Thomas Piketty’s recent book Capital in the Twenty-First Century has leveraged current anxieties about rising inequality to re-awaken a discussion of capitalism, in a grand style rarely seen since the dawn of the 20th century. This is a book about the nature of capital, in its essentials, and thus about the fundamental structure of modern history. Irrespective of its ultimate persuasiveness, such lofty ambition is worthy of appreciation. Innumerable conversations of great interest have already been spun from it.
As a result of the excitement generated by Piketty’s book, its central formula r > g has become the most widely-recognized economic statement of our age. This post preserves strict neutrality in regards to the realism of r > g. It seeks to provide only a minimal elucidation, on the way to exploiting the formula, as a gateway into more general perplexities. (UF has nevertheless to endorse, if parenthetically here, Piketty’s remarkable conclusion: “… as I discovered, capital is an end in itself and no more.”)
What r > g describes abstractly is the functioning of capitalism as an engine of inequality. When ‘r‘ (the rate of return to capital) exceeds ‘g‘ (the rate of economic growth), the concentration of wealth intensifies. This is the normal capitalistic trend, Piketty argues, although it has been obscured in the last century by abnormal conditions of world war and massive capital destruction. Under more ‘typical’ conditions, the return to capital is roughly three times the rate of overall economic growth, and in lieu of catastrophe, some comparable disproportion can be expected the future of modernity. Furthermore, there is no natural equilibrium which would cancel the trend. It is mathematically possible, and socio-economically probable, for r > g to hold indefinitely, as capital accumulation outstrips aggregate economic growth, widening inequality without definite limit. (A sample of the subsequent disputation can be followed at the links provided.)
To make theoretical sense of Piketty’s formula, ‘r‘ and ‘g‘ have to be understood as distinct but commensurable quantities. Return to capital (‘r‘) is no different from capital itself, expressing the rate of capital accumulation in algebraic form. Since ‘r‘ and ‘g‘ are related through an arithmetical discrepancy, they are implicitly denominated in some common quantitative medium or currency, providing economic consistency, and enabling convenient conversion into monetary units. To state r > g, therefore, is to assert the semantic value of capitalist semiotics. Arithmetically-consistent monetary units effectively describe the global substance of the economy.
Unfortunately, the foundations of any such general economics remain profoundly obscure. As numerous commentators have remarked, the rigorous quantification of capital has been radically problematized at least since the Cambridge Capital Controversies. Cohen and Harcourt note:
Earlier [capital] controversies occurred at the turn of that century among Böhm-Bawerk, J.B. Clark, Irving Fisher, and Veblen and then in the 1930s among Knight, Hayek, and Kaldor. Similar issues recurred in all there controversies […] Looking back over this intellectual history, Solow (1963, p.10) suggested that “when a theoretical question remains debatable after 80 years there is a presumption that the question is badly posed — or very deep indeed.” Solow defended the “badly posed” answer, but we believe that the questions at issue in the recurring controversies are “very deep indeed.”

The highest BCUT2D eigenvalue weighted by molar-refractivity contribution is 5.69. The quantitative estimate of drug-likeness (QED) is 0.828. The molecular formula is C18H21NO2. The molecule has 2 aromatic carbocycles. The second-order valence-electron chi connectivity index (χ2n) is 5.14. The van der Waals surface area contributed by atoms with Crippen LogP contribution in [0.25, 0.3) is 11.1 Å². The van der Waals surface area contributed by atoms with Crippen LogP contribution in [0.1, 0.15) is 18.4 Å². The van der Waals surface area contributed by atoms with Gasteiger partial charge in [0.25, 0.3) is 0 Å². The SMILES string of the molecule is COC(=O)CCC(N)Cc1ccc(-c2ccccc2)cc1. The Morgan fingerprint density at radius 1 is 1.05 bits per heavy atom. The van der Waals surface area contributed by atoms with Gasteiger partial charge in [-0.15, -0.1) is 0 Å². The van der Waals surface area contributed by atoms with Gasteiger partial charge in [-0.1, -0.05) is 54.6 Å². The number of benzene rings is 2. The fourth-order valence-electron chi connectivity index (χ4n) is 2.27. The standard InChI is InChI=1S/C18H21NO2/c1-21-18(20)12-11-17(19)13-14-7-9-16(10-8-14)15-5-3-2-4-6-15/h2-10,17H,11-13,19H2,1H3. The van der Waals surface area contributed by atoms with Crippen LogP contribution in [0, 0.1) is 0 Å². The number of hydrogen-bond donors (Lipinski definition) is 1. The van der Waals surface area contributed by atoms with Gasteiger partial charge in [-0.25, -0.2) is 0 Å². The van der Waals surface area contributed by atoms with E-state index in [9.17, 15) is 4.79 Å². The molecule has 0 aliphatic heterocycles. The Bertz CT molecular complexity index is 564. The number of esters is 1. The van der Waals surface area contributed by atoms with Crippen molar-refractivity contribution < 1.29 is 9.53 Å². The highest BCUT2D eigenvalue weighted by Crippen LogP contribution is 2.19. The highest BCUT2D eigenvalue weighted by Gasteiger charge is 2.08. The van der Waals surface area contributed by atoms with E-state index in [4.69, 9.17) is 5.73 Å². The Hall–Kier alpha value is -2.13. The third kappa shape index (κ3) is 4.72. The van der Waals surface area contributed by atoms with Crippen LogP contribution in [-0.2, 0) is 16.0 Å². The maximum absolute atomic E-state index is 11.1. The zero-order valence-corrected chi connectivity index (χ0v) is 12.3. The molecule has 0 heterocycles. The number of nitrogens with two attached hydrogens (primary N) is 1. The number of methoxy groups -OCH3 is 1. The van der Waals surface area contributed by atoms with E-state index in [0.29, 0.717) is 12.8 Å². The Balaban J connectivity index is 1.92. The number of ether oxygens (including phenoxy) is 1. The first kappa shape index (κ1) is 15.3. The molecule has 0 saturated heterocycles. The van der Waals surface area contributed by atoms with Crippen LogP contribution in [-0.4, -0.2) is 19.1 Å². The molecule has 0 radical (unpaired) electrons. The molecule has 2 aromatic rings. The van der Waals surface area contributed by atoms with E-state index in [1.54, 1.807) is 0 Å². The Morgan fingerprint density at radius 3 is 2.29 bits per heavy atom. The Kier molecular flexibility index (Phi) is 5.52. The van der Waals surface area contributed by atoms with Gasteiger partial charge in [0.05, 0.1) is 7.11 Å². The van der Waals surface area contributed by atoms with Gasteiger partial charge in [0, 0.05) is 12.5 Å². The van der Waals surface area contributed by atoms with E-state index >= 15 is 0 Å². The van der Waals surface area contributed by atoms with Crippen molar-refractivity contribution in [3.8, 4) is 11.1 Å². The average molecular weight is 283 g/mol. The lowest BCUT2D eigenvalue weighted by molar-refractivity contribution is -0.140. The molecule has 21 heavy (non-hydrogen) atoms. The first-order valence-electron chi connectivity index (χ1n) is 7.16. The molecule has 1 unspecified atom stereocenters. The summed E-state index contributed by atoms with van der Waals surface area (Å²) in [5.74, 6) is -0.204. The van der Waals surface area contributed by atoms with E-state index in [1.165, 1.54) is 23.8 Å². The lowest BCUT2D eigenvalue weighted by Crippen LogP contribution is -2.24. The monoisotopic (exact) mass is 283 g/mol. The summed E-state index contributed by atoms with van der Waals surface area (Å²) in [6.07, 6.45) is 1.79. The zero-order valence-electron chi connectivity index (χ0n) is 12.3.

Piketty, then, serves to remind us that no coherent theory of capital accumulation exists. Bichler and Nitzan make this point forcefully in their essay Capital as power: Toward a new cosmology of capitalism:
Although most economists refuse to know it and few would ever admit it, the emergence of power destroyed their fundamental quantities. With power, it became patently clear that both utils and abstract labour were logically impossible and empirically unknowable. And, sure enough, no liberal economist has ever been able to measure the util contents of commodities, and no Marxist has ever been able to calculate their abstract labour contents – because neither can be done. This inability is existential: with no fundamental quantities, value theory becomes impossible, and with no value theory, economics disintegrates.
Among the possibilities — if not (necessarily) the firm expectations — of capital in the 21st century, is that we might finally learn what it is.
ADDED: From an Austrian perspective, ‘Steve’ at World Liberty News writes:
Piketty’s approach focuses on the quantity of capital and, more importantly, the rate of return on capital. But these concepts make little sense from the perspective of Austrian capital theory, which emphasizes the complexity, variety, and quality of the economy’s capital structure. There is no way to measure the quantity of capital, nor would such a number be meaningful. The value of heterogeneous capital goods depends on their place in an entrepreneur’s subjective production plan. Production is fraught with uncertainty. Entrepreneurs acquire, deploy, combine, and recombine capital goods in anticipation of profit, but there is no such thing as a “rate of return on invested capital.” […] Profits are amounts, not rates. The old notion of capital as a pool of funds that generates a rate of return automatically, just by existing, is incomprehensible from the perspective of modern production theory.
ADDED: On a tangential note, but one of special interest to this blog —
— Balaji S. Srinivasan (@balajis) April 28, 2014